Report No. 192
Curbs on Vexatious Litigation in Canada
In Canada there are specific statutory provisions in the Federal system which deal with prevention of 'vexatious proceedings'.
Section 40 of the Federal Courts Act (R.S. 1985, (F-7) reads as follows:
(1) If the Federal Court of Appeal or the Federal Court is satisfied on application, that a person has persistently instituted vexatious proceedings or has conducted a proceeding in a vexatious manner, it may order that no further proceedings be instituted by the person in that Court or that a proceeding previously instituted by the person in that Court not be continued, except by leave of that Court.
(2) An application under sub section (1) may be made only with the consent of the Attorney General of Canada, who is entitled to be heard on the application and on any application made under subsection (3).
(3) A person against whom a Court has made an order under sub section (1) may apply to the Court for rescission of the order or for leave to institute or continue a proceeding.
(4) If an application is made to a Court under sub section (3) for leave to institute or continue a proceeding, the Court may grant leave if it is satisfied that the proceeding is not an abuse of process and that there are reasonable grounds for the proceeding. (5) A decision of the Court under sub section (4) is final and is not subject to appeal."
In addition, in the Codes of Procedure, there are provisions similar to Order 7 Rule 11 of the Indian Code of Civil Procedure. For example, in British Columbia, Rule 19(24)(9) of the British Columbia Rules of Court permit the Court to strike off or direct amendment of the whole or any part of an endorsement, pleading, petition or other document in certain circumstances. It reads as follows:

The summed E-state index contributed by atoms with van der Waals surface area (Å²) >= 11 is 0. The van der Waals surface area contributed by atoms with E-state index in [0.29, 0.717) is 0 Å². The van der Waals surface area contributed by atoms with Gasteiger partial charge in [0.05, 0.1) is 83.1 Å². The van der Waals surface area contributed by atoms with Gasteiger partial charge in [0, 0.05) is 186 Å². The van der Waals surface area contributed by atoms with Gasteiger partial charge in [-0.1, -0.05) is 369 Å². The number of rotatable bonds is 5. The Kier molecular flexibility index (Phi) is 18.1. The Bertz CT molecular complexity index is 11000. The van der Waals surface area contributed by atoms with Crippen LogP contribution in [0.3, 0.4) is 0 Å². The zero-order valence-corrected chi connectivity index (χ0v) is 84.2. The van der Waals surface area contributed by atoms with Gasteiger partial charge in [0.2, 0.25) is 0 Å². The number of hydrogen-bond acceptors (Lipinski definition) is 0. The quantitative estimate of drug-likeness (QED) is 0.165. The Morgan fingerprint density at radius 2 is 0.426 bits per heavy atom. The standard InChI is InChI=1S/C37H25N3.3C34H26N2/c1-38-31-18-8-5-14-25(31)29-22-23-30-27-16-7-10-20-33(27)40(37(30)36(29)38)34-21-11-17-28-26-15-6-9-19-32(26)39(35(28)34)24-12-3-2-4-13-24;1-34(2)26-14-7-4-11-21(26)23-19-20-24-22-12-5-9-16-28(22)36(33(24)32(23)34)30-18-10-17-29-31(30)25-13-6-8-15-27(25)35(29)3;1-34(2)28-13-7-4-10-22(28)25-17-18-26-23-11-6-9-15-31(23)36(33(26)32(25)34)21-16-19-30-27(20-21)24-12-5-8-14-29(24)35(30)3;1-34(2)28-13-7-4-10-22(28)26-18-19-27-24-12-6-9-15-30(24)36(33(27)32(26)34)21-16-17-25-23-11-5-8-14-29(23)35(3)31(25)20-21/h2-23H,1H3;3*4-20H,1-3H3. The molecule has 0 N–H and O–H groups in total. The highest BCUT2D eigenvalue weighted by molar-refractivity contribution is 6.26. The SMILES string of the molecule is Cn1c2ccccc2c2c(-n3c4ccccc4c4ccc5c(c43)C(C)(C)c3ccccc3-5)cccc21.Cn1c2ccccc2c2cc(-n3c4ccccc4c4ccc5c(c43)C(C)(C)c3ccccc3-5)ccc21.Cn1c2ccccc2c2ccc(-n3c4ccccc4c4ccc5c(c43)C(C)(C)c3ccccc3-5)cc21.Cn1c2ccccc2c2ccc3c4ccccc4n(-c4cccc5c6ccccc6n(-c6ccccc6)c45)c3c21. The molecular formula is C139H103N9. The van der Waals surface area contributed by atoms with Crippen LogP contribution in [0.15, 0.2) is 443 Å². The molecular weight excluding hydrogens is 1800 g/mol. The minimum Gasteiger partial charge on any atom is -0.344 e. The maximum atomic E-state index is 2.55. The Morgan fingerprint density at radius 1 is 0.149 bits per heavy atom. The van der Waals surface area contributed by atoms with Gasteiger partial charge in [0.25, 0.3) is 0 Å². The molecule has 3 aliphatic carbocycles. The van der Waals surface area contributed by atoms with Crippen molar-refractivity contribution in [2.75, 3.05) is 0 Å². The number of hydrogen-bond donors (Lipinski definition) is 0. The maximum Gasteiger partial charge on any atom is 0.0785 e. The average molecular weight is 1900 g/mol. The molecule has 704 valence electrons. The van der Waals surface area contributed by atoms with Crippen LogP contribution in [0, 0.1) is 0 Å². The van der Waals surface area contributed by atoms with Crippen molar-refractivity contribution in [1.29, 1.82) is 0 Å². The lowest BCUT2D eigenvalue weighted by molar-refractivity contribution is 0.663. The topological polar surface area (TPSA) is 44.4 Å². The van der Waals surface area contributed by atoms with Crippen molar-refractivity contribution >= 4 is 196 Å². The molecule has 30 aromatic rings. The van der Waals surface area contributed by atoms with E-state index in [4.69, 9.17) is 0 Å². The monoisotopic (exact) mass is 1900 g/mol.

"Rule 19(24): At any stage of a proceeding, the Court may order to be struck out or amended the whole or any part of an endorsement, pleading, petition or other document on the ground that
(a) it discloses no reasonable claim or defence as the case may be, or
(b) it is unnecessary, scandalous, frivolous, or vexatious, or
(c) it may prejudice, embarrass or delay the fair trial or hearing of the proceeding, or
(d) it is otherwise an abuse of the process of the Court and may grant judgment or order for the proceedings to be stayed or dismissed and may order the costs of the application to be paid as between solicitor and client.
In Ontario, Rule 21.01 of the Rules of Civil Procedure, (O.Reg. 560/84) states as follows:
"Rule 21.01: (1) A party may move before a Judge,
(a) for the determination, before trial, of a question of law raised by a pleading in an action where the determination of the question may dispose of all or part of the action, substantially, shorten the trial or result in a substantial saving of costs; or
(b) to strike out a pleading on the ground that it discloses no reasonable cause or action or defence. and the Judge may grant an order or grant judgment accordingly.
(2) No evidence is admissible on a motion,
(a) under clause (1)(a), except with leave of a Judge or consent of the parties;
(b) under clause 1(b).
In Carey Canada Inc v. George Earnest Hunt, 1990(2) SCR 959, the Canadian Supreme Court referred to the rulings under the English law in regard to striking out frivolous and vexatious pleadings or where no cause of action is shown. Wilson J observed that:
"the Court has a right to stop an action at this stage if it is wantonly brought without a shadow of an excuse, so that to permit the action to go through its ordinary stages upto trial would be to allow the defendant to be vexed under the form of legal process where there could not, at any stage, be any doubt that the action was baseless."